Hundreds of people in need of dental care showed up Thursday in advance of a free dental clinic at Rock Hill’s First Baptist Church, long before a two-day clinic scheduled for Friday and Saturday.
Hundreds of volunteers and about 300 dental professionals are set to serve as many as 1,500 people during Dental Access Days.
People without health insurance or the means to pay for care showed up as early as Wednesday night and Thursday morning. Some sat under a tent for a while Thursday until about 300 people who had been pre-screened at area health departments were finished being processed with X-rays and other procedures in advance of Friday’s actual dental work.
By mid-afternoon, everyone who came to the church was inside filling out paperwork.
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“I was number one in line and got here late on Wednesday night,” said Chyvonda Bennett, 49, of Rock Hill.
Steven Taylor of Rock Hill – number six – who was in line for hours, said he is homeless and has not seen a dentist in years.
“This is my only chance to get to a dentist,” Taylor said.
Many people waiting for service spoke about how dental care is far down the list of priorities for those without a job or a home or just part of the area’s working poor who don’t have dental insurance. The philanthropic and medical communities have come together to fill a need that politicians at the local, state and federal levels have not – basic dental care for the poorest people.
The clinic, sponsored by the S.C. Dental Association with help from Delta Dental and DentaQuest, is the first in Rock Hill. The association has put on previous clinics in Columbia, Charleston, Greenville and Florence, said executive director Phil Latham. The clinic will run on a first-come, first-served basis from 6 a.m. to 6 p.m. Friday and 6 a.m. to 3 p.m. Saturday. Only adults will be served.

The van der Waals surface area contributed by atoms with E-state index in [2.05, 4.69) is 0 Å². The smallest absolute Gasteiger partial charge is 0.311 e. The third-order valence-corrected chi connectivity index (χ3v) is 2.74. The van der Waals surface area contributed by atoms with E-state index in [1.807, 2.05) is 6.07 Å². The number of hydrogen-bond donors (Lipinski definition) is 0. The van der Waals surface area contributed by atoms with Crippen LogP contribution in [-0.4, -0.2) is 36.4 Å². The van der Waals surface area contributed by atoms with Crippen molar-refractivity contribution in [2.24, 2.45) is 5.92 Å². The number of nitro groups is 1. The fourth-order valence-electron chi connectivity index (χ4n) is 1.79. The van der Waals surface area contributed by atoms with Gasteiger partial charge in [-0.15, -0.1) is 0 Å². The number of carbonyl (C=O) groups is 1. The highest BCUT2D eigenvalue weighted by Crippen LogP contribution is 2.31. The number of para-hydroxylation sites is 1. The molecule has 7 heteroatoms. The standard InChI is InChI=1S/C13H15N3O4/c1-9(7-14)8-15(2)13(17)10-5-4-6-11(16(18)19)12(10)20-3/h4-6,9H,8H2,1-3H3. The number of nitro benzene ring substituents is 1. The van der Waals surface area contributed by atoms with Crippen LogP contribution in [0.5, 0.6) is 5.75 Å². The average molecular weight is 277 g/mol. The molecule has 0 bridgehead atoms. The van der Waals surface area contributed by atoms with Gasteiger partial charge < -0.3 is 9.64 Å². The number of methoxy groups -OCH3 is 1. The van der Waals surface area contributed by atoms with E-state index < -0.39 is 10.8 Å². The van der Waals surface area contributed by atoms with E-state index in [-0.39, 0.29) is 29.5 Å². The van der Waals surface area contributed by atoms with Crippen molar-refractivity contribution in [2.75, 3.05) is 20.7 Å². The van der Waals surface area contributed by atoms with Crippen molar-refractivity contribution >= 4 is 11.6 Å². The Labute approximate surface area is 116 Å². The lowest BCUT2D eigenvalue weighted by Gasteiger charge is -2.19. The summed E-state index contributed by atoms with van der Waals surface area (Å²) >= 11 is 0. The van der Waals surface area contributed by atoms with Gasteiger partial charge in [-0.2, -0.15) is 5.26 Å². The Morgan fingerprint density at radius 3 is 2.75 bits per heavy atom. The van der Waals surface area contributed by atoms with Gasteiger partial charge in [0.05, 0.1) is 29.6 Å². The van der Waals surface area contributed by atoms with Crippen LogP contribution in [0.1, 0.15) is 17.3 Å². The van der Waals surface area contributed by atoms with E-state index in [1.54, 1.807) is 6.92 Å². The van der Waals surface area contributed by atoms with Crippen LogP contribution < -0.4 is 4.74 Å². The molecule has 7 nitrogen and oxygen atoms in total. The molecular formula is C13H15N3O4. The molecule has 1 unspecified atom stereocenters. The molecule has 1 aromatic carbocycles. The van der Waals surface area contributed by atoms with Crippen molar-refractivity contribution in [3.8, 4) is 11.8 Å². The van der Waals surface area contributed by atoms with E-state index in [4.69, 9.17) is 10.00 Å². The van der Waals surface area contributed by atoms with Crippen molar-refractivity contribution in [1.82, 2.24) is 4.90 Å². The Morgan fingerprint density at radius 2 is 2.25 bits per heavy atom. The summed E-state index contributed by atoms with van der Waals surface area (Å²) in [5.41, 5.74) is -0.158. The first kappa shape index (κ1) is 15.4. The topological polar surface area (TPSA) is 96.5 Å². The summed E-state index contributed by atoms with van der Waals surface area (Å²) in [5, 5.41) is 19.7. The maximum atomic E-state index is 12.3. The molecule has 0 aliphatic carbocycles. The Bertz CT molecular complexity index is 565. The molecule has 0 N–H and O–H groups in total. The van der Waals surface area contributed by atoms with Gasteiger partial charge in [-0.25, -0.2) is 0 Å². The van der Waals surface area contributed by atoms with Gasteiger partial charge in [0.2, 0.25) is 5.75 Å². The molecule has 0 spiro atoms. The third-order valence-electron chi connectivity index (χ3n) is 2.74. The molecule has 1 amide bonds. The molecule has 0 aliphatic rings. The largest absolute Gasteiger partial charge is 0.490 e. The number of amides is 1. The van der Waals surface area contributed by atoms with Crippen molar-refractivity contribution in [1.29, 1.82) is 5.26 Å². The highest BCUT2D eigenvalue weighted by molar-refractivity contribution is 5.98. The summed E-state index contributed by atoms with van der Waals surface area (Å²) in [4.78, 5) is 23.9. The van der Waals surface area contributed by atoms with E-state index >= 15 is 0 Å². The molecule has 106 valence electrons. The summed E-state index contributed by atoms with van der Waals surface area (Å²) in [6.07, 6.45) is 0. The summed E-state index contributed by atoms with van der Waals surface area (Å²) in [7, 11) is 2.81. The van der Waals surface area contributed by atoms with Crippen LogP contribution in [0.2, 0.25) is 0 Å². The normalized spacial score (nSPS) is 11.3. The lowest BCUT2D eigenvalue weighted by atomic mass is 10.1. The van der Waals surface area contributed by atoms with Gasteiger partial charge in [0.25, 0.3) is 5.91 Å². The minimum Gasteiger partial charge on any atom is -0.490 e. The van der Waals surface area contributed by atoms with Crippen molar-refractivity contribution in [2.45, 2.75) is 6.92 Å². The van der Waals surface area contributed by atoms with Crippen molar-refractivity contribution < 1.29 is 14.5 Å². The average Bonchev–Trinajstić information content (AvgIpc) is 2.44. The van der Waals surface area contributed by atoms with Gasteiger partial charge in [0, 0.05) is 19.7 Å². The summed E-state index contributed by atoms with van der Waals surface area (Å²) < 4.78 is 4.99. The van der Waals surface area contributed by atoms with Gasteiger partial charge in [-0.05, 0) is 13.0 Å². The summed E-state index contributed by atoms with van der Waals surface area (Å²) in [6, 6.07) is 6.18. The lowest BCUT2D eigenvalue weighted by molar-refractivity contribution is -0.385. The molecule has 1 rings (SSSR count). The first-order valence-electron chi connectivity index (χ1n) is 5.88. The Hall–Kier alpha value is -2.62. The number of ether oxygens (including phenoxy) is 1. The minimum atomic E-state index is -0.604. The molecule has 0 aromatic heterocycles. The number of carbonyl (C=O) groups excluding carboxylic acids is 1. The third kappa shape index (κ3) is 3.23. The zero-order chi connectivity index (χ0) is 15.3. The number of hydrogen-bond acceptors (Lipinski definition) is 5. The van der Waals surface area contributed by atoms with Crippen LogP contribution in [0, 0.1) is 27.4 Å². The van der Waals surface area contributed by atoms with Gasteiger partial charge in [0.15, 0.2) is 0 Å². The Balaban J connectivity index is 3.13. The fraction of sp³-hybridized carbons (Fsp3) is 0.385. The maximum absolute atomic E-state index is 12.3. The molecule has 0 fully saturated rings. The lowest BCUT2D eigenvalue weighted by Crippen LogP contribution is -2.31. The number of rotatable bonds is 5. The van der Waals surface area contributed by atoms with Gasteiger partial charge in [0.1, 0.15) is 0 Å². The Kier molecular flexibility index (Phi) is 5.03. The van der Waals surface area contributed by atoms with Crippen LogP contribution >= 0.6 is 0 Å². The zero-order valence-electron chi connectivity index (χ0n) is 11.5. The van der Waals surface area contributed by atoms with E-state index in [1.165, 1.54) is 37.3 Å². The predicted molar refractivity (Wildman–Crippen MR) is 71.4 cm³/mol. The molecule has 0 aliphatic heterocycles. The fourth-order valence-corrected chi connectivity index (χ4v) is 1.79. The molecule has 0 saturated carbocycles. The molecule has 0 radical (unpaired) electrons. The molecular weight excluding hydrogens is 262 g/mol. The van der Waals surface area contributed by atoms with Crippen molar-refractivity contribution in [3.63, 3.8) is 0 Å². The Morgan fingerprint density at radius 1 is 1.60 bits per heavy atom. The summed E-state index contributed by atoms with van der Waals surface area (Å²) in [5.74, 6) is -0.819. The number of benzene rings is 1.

“The need is clearly here, and we want to be able to help people get the care that they clearly need,” said Dr. Paul Coombs, a Rock Hill dentist who, with Dr. Bill Cranford, is helping organize much of the care. Dozens of area dentists and other health professionals are volunteering professional services.
All patients are checked to determine what care is most pressing and what can be done. Several businesses have offered equipment and supplies, and scores of volunteers from First Baptist Church and other civic groups are helping health care providers from around York County and the state.
The sanctuary has been turned into a dental theater, with more than 80 dentist chairs in it. There are rooms for X-rays and other procedures, such as cleanings, fillings and extractions. The gym has been turned into a pre-screening center.
Belinda Lamar, who lives outside Rock Hill, said she hasn’t been to a dentist in at least 14 years. Before her actual dental work would be done Friday, Dr. Ana Billman did the pre-screening of Lamar’s mouth to see what procedures could be done to help her get back to healthy living.
“This really, for me, is the one chance I have to get a cleaning and have a tooth filled that I needed filled for a long time,” Lamar said.